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Discussion > US Mid Term Elections

US Mid Term Elections
Here is the Sydney Morning Herald's take:-

Rebuke but not rejection gives Trump hope for a second term


New York: The US midterm elections should deliver a blaring wake-up call to both Donald Trump and to the Democrat Party.

The question is whether either Trump or his political opponents posses the self reflection required to turn the results into a springboard to victory at the 2020 presidential election.

Firstly, the president. While Trump will try to focus on the Republicans' strong performance in the Senate, there is no escaping the fact that voters have delivered a harsh verdict on his first two years in office.

An attendee wears an American flag themed shirt during an election night rally for Rick Scott, winning Republican governor of Florida.
An attendee wears an American flag themed shirt during an election night rally for Rick Scott, winning Republican governor of Florida.CREDIT:BLOOMBERG

All 435 seats in the House of Representatives were up for re-election and the Democrats will claim a strong majority there. That's despite the fact the economy has been booming and the country essentially at peace under unified Republican rule.

For many voters – especially those in the affluent, suburban areas where moderate Republicans used to dominate – this election was about Trump's character. Female voters in particular recoiled at what they saw as his propensity for bullying, lying, and inflaming divisions rather than acting as a unifier.

Democrats retake House majority, but will go backwards in Senate
US MIDTERM ELECTIONS
Democrats retake House majority, but will go backwards in Senate
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Trump is the first US president since at least World War II who has never had an approval rating of over 50 per cent.

Democrats picked up seats in traditionally "blue"(Democrat) states such as New York and New Jersey, but they also made gains in Midwestern states like Pennsylvania and Iowa that turned to Trump in 2016.

The lesson for Trump is that elections are not all about his base.
Although it is often said how polarised the US is today, approximately 40 per cent of Americans identify as independents – more than describe themselves as either Democrats or Republicans.

It came from DC: invasion of the Trump effect
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Many of these swinging voters liked the idea of a populist businessman in the White House and were crucial to Trump's 2016 victory.

But they wish he would lay off the tweeting and aren't convinced his policies, like last year's tax cuts, are necessarily making their lives better. He needs to do more to connect with these voters; not just bask in the adoration of his rusted-on supporters.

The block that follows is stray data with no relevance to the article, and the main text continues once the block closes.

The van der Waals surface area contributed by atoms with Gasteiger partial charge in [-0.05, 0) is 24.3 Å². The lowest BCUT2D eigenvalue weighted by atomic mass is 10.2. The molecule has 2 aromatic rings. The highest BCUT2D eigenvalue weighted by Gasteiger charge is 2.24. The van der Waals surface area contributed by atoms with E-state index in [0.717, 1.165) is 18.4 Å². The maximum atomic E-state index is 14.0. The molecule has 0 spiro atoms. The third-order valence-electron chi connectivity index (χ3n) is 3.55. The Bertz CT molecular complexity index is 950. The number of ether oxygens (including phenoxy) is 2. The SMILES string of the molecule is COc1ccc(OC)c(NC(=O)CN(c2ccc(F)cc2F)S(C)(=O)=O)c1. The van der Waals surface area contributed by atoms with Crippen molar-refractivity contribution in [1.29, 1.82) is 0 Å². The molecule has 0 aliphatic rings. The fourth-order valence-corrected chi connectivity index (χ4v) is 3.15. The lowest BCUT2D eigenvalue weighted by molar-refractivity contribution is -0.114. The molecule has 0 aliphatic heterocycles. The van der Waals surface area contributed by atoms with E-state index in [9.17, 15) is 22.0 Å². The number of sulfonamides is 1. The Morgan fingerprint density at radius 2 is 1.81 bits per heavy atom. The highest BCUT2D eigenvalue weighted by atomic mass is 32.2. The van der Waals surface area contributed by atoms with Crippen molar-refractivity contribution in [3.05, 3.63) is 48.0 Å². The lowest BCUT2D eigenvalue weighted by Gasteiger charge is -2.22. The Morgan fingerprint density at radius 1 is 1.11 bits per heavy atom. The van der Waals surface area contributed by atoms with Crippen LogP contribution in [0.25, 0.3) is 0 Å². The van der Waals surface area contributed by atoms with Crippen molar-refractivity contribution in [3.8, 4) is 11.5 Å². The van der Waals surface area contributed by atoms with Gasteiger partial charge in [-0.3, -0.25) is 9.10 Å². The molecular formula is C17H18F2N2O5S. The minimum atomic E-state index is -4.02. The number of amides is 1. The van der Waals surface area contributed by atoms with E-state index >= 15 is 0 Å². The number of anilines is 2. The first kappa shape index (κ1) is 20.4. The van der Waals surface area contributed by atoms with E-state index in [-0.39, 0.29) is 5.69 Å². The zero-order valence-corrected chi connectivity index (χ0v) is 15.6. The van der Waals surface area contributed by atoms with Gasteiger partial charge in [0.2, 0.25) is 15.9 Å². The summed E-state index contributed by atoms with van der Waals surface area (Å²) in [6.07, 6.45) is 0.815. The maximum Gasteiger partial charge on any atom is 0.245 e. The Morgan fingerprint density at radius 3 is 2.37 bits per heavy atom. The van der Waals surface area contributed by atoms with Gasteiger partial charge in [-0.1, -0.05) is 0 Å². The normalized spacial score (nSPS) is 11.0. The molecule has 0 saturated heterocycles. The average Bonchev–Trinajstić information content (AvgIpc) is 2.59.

Then the Democrats. Progressives underestimated Trump in 2016 and many still do. They simply can't fathom how anyone could vote for a man they consider an unhinged bigot.

But these elections showed Trump remains a masterful campaigner, capable of driving Republicans to the polls and dictating the national conversation.

This election was a rebuke, but by no means a wholesale rejection of Trumpism.

Trump's fixation on the caravan of central American migrants, while at times distasteful, resonated with voters who loathe the idea of open borders.

Republicans picked up a handful of Senate seats and Trump-style candidates won governorships in Florida and Georgia despite facing energetic Democrat challengers there. The promised surge in turnout among young and racially diverse voters was not enough to turn these states Democratic – a worrying sign for the party in the future.

It's worth remembering that Ronald Reagan, Barack Obama and Bill Clinton all suffered big House defeats at their first midterm elections. Then they went on to win a second term in office.

With the Democrats yet to coalesce around a winning strategy for 2020, it's not hard to imagine Trump doing exactly the same thing.

Nov 7, 2018 at 8:59 AM | Unregistered Commenterdouglas

I suspect that the Democrats not having a leading candidate overtly insulting opponents in the MSM made a big difference and allowed reversion to some provincial tribalism....

Nov 7, 2018 at 11:52 AM | Registered Commentertomo

Tomo why not rewrite your line
"I suspect that the Democrats not having a leading candidate overtly insulting opponents in the MSM made a big difference"
as
"I suspect that the Republicans having a leading candidate overtly insulting opponents in the MSM made a big difference"

Nov 7, 2018 at 12:10 PM | Unregistered CommenterSupertroll

ST

:-)

yeah - but the US media don't vote do they? - they'd like to think that they control voters ....